The Chronocar

An Urban Adventure In Time

Fiction - Science Fiction
148 Pages
Reviewed on 10/23/2015
Buy on Amazon

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Author Biography

Steve Bellinger is the author of The Chronocar for Barking Rain Press. He was born and raised on the West Side of Chicago by a single mom who worked nights for a printing company. She would bring home books and magazines to encourage her kids to read. This is how Steve discovered Isaac Asimov, Robert Heinlein, Arthur C. Clarke and the other masters of classic science fiction. It didn’t take long for him to get the itch to write. Over the years he has written everything from newspaper articles, comic strips and radio drama to short stories and fan fiction.

One of the original Trekkies, Steve and his wife plan to renew their wedding vows in a couple of years with a full Star Trek-themed ceremony; he’ll wear an admiral’s dress uniform, and she will be decked out in a leather-and-lace Klingon wedding dress. Steve lives in the Lincoln Park community in Chicago, Illinois with his wife Donna and a cat to be named later. Find out more about him at his website www.SteveBellinger.com or on Facebook.

    Book Review

Reviewed by Francine Zane for Readers' Favorite

In The Chronocar, science fiction meets history in a dynamic tale of time travel. When Tony finds a science journal about time travel, he combines this new found knowledge with his own near genius talents to design a Chronocar. His first trip is to meet the gentleman who wrote the paper, a Dr. Semmie Johnson who was once a slave but escaped a harrowing ordeal in search of an education. Through trial and error, Tony learns the true dangers of time travel on both history and the future.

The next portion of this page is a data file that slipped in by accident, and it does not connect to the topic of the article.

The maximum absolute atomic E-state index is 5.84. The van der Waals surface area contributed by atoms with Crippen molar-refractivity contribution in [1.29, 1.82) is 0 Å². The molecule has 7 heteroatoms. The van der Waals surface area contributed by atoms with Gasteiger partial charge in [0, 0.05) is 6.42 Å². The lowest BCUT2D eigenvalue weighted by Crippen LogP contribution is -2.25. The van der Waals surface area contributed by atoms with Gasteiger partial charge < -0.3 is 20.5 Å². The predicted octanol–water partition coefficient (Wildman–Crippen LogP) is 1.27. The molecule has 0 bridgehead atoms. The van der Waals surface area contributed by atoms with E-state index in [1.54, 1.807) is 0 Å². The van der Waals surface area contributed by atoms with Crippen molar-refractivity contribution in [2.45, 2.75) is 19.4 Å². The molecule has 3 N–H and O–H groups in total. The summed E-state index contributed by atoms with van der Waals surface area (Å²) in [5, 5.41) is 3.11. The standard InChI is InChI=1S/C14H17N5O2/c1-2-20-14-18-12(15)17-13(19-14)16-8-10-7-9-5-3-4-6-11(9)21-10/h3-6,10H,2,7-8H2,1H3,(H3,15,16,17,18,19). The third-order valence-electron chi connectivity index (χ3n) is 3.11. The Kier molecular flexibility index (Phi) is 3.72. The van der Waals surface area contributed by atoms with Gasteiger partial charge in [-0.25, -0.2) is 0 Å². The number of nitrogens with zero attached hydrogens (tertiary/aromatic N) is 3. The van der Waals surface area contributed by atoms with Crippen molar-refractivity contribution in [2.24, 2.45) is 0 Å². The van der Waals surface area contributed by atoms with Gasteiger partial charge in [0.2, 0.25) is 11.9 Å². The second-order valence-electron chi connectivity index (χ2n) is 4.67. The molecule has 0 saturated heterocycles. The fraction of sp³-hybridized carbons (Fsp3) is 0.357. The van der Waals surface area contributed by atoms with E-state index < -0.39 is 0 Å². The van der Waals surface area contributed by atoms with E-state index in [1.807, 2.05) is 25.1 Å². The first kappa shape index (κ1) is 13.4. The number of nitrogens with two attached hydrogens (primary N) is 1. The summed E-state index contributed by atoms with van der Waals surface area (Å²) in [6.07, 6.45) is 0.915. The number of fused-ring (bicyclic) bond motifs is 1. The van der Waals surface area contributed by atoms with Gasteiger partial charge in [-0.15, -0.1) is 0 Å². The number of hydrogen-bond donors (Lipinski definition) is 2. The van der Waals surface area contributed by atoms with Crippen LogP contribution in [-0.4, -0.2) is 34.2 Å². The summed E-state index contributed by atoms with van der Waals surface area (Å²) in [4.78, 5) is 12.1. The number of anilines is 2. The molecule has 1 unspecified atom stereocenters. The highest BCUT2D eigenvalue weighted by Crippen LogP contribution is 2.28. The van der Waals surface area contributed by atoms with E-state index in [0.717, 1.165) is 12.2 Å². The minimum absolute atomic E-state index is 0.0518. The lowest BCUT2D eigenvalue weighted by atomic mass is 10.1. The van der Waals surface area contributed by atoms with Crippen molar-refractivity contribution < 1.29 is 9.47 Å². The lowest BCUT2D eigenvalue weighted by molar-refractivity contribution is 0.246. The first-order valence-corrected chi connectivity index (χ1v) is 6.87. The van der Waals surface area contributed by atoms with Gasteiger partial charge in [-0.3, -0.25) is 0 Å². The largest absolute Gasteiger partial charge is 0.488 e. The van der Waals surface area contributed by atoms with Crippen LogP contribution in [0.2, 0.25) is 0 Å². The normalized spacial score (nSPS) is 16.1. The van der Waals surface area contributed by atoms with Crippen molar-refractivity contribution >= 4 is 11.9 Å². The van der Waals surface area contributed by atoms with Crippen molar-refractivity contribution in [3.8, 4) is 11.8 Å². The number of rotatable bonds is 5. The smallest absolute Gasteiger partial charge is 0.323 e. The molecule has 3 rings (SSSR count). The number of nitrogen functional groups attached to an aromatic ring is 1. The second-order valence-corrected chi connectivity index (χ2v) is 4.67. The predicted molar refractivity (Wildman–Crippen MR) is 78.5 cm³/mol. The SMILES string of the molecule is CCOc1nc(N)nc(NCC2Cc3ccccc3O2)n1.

I enjoyed both the plot and the history and science that were introduced into the story to provide the validity to the time travel theories. Combined with interesting characters and believable scenes, I found The Chronocar an excellent read that I would recommend especially to teens and young adults.

Steve Bellinger’s story also fills a much-needed niche by featuring black main characters. While Bellinger used racial tensions to add drama to the story, he balanced the dangers of being a minority through history with the fact that not all whites were bigots any more than all blacks were ignorant. He is a master storyteller who takes the time to set the scene with both historical facts and memorable characters. I especially enjoyed how he chose times in history that were unexpected, such as starting Semmie Johnson’s story after the Civil War and choosing a quiet time in history for Tony to make his trip back to Chicago, just prior to the Chicago race riots of 1919. By choosing relatively quiet times in history, the reader gets a better feel for what the everyday man experienced.